This is part of our daily newsletter series. Want this in your inbox? Subscribe here.
By Debra Adams Simmons, HISTORY Executive Editor
It was the U.S. battleship known to be “too tough to die.”
The USS Nevada saw duty in World War I, survived Pearl Harbor, helped in D-Day invasion, and observed atomic testing in the Pacific.
Then, for more than seven decades, its radioactive hull was lost to the deep. Now, after archival research and underwater survey of more than 100 square miles of seafloor, the remains of the Nevada have been located three miles below the Pacific's surface, 65 nautical miles southwest of Pearl Harbor.
The same outfit, Search Inc., that discovered the slave ship Clotilda in Mobile Bay, Alabama tracked down the Nevada, Nat Geo's Kristin Romey reports.
But wartime history is more than hardware lost at sea. At the end of this newsletter, Nat Geo’s Indira Lakshmanan and Eve Conant tell stories of two strong-willed women who escaped the Nazis and the Communists to find homes and lives in the United States—their mothers.
Do you get this newsletter daily? If not, sign up here or forward to a friend.
Instagram photo of the day
A long journey to motherhood: We asked readers for their stories of resilience, from World War II to the modern day. We got this response—and photograph—from Dana Leigh: “I’ve dreamed of being a mom since I was a little girl. My desire to be a mother was rooted deeply within me and I dreamed of the day I could start a family. My road to motherhood tested me in ways I didn’t know it could. Twelve children were fostered in our home, and I learned to love and let go. Three of my babies I fought for via adoption, through endless paperwork, in court, and in front of committees. These two were fought for in doctors' offices and with more tests and injections than I can even begin to recall. Seven years ago today, these precious twins entered the world, changed our lives, and completed our family. The hard-fought battle for all of my babies was worth the journey to become what I am today—a mother of five beautiful children.”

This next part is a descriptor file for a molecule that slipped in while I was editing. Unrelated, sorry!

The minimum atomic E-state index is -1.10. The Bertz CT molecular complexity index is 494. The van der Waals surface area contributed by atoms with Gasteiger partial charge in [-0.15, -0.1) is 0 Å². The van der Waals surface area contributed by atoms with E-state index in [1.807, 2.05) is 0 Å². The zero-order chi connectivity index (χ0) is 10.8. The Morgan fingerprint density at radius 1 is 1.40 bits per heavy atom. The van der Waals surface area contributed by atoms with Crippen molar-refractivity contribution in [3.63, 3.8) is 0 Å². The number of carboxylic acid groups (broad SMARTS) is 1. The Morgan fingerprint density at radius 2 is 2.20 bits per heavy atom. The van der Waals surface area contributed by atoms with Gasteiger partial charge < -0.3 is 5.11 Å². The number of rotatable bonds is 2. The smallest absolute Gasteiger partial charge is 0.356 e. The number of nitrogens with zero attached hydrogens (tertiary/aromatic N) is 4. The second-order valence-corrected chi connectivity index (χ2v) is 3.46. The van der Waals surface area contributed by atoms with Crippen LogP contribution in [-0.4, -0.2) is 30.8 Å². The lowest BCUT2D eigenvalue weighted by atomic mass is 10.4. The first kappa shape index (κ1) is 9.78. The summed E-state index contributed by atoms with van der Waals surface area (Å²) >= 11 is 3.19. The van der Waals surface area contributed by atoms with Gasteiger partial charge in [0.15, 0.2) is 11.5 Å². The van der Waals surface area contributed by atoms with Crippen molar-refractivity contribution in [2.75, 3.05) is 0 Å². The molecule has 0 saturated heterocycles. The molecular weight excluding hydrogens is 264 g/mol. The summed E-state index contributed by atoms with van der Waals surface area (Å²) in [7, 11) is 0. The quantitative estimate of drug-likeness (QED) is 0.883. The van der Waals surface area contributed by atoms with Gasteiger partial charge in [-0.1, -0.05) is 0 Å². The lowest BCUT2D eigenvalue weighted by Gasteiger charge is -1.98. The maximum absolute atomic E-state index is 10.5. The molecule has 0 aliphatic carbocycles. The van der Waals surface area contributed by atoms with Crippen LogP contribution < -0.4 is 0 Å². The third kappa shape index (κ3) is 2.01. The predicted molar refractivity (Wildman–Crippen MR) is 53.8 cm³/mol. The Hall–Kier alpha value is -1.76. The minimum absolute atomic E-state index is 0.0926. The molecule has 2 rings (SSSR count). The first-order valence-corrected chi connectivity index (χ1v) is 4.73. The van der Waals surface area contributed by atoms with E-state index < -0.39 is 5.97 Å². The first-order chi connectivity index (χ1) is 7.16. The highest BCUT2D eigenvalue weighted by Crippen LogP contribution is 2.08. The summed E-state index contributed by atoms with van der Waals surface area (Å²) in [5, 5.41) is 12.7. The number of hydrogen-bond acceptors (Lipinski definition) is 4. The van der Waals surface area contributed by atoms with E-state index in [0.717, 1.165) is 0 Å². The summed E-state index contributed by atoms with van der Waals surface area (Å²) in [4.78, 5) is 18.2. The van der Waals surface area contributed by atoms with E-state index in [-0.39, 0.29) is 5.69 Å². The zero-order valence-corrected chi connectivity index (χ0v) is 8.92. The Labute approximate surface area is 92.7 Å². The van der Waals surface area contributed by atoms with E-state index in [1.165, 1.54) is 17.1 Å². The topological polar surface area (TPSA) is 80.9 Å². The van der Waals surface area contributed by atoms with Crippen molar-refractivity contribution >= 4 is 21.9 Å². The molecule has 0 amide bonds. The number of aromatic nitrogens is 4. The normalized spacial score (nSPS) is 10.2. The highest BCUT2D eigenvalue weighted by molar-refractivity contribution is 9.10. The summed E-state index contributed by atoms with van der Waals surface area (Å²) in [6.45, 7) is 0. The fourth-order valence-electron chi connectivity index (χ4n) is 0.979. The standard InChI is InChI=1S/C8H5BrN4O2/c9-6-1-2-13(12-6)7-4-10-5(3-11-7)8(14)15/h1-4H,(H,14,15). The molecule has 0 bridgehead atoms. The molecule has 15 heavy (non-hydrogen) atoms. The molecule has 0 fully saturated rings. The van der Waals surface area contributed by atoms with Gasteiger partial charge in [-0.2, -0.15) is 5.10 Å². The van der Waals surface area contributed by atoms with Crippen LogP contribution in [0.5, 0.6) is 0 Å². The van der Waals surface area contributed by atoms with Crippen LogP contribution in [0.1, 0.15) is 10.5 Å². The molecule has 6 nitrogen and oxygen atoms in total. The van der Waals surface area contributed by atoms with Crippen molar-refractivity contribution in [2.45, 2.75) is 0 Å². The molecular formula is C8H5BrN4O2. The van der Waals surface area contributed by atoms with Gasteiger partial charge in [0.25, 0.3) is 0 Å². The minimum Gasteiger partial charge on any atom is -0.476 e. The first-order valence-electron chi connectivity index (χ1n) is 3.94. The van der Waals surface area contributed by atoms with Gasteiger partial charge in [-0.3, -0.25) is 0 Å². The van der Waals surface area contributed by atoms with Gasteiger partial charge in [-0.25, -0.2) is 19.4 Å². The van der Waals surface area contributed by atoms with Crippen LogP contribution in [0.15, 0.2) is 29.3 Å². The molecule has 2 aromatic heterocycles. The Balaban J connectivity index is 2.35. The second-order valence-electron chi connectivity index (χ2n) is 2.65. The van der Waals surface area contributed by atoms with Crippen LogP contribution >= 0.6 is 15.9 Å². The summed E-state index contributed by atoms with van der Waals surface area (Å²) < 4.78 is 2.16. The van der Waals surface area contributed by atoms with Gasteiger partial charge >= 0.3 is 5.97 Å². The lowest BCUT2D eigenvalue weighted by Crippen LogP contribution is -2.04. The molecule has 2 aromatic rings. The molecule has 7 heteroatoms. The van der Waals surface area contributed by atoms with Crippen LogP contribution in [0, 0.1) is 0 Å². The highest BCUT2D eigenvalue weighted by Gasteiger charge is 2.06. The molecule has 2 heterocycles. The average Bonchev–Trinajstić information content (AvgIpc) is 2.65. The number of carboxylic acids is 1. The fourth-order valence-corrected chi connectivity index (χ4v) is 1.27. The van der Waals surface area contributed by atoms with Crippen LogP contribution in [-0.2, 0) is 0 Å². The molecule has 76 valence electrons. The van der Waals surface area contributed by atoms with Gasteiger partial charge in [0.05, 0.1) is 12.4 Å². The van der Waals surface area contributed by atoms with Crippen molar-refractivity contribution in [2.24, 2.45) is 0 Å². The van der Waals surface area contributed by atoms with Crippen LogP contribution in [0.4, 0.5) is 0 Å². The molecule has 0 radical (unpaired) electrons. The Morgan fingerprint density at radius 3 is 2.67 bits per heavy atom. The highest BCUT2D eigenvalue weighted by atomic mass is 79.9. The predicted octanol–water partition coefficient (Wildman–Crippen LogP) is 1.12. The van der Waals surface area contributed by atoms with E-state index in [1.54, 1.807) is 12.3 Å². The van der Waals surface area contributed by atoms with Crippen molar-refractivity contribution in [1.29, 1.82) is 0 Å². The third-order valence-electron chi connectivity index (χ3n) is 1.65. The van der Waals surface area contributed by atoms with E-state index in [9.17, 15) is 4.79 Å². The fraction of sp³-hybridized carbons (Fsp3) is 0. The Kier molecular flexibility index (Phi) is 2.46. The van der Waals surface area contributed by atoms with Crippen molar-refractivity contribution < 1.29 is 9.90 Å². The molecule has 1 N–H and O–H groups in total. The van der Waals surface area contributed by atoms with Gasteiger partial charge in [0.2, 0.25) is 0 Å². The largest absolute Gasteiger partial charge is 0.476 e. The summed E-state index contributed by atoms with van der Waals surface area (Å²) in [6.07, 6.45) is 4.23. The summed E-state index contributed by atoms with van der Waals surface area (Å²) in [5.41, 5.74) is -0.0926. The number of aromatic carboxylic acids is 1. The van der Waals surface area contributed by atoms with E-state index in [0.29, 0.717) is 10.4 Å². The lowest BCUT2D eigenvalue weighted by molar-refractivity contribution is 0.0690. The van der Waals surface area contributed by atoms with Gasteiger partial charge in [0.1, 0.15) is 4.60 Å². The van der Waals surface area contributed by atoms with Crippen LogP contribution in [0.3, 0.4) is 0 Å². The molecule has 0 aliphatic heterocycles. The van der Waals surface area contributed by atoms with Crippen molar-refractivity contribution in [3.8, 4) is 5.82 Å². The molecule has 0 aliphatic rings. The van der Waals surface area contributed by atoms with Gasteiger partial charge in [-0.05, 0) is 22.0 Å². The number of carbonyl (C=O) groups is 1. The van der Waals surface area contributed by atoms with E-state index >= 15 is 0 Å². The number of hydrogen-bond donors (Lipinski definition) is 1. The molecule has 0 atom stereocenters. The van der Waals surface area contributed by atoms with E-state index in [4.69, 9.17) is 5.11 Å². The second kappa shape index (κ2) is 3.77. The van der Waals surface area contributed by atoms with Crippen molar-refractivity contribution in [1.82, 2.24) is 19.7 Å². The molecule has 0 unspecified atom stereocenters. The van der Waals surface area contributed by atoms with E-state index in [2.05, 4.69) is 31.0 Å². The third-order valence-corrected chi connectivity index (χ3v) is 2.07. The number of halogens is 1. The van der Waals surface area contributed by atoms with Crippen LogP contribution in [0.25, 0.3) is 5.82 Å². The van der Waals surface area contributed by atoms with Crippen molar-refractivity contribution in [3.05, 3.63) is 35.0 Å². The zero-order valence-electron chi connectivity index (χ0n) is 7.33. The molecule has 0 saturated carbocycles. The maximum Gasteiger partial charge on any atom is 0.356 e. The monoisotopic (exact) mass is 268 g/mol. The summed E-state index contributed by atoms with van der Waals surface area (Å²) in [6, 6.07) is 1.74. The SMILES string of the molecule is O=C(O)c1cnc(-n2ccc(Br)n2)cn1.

Related: Having a home birth in the time of COVID-19.
Are you one of our 135 million Instagram followers? (If not, follow us now.)
Today in a minute
Returning the favor: The country of Ireland has sent along a seven-figure donation to Navajo and Hopi families to help them get through the COVID-19 pandemic. KNAU reports the contribution drive came in gratitude for a donation by the Choctaw Nation to the Irish more than 170 years ago, when Ireland was starving in the 1845-1849 Great Potato Famine.
A Rosie the Riveter’s 100th: During WWII, Mary Fierros riveted the wings on B-29 bombers in Long Beach, California. Later in life, after “Tia Mary” rose from the factory floor to become an HR official at Levi Strauss, her character and stories became famous through the stand-up act of her great-niece, comedian Anjelah Johnson. When Fierros recently celebrated her big one-oh-oh, she sat on a chair in her front yard in San Jose, with a sparkly white mask on, watching a 15-minute procession of honking vehicles and of waving passengers. The socially distanced “paraders” included Police Chief Eddie Garcia and council member Magdalena Carrasco, the Mercury-News reports. (Thanks to reader Manuel Jimenez Jr. for the tip.)